I am using the translation by Keith P. Meyers. He begins with book 2, plate 17, which contains the first sword and buckler plate. Since this translation was specifically aimed at the sword and buckler section, a lot of theory was skipped. Instead, we jump right into the first play.
The play “Two Upper Bindings from the Right Side” consists of 4 principal devices. These devices alternate
This play begins with both fencers in Langort (longpoint) with a right cover. This means the wrists are crossed so the the buckler can protect the hand from cuts from the right.
The yellow fencer attacks the red on the right side. This is a feint. Ideally it would cause a wound, but he expects it to be parried. No matter, he then turns that cut into a thrust into the exposed right thigh. This is done with a [narrow | wide] step with the left foot.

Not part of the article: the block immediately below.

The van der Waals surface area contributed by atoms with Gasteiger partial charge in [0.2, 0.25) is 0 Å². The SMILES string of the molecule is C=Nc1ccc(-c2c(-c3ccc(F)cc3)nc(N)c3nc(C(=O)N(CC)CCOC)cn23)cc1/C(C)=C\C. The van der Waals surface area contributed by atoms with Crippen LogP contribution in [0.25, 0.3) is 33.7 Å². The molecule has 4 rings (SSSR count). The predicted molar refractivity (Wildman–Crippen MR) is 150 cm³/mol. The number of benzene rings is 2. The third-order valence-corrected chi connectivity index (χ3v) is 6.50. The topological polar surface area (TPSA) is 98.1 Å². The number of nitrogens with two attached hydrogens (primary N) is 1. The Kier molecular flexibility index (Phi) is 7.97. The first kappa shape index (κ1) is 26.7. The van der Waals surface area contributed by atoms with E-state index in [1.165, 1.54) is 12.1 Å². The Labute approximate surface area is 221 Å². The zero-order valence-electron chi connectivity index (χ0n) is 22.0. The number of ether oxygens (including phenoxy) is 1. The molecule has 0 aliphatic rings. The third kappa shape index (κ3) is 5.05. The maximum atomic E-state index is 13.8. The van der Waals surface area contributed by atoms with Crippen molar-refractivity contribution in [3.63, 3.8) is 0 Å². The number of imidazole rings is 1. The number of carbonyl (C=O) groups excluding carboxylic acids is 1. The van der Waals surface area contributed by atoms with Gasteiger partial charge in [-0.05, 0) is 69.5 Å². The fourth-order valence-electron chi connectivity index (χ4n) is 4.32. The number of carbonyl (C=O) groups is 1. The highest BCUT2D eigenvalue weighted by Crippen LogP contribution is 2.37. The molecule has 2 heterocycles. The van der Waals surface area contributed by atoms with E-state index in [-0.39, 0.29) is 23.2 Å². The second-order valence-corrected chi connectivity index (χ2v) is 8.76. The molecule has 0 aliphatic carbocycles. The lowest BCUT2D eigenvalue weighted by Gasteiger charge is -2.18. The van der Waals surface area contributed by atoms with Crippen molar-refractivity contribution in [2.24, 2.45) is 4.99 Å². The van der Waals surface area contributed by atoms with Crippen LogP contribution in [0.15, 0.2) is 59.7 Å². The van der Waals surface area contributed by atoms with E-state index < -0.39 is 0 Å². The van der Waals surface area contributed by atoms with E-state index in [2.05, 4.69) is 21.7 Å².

It is important that the initial cut be earnest. If the red fencer doesn’t commit to blocking the cut then he will have the opportunity to block the thrust.
Assuming the yellow fencer did his device correctly, there is no time to properly parry it without completely losing the imitative. So instead, the red fencer buys some time by pulling his right foot back to the left, thus defeating the attack without committing his sword or buckler.
The red fencer then immediately steps with the left foot and thrusts into the throat.
A Contra-time Attack
The yellow fencer needs to parry the thrust using only his buckler. Independently, but at the same time, he thrusts under his sword while stepping to the left with his right foot.
A contra-time attack doesn’t leave much time, so again the yellow fencer starts by pulling back his foot. This time a parry is needed to cement the defense. Immediately after the parry, thrust to the groin.
If that is parried, pull back and fling a new thrust to the right arm.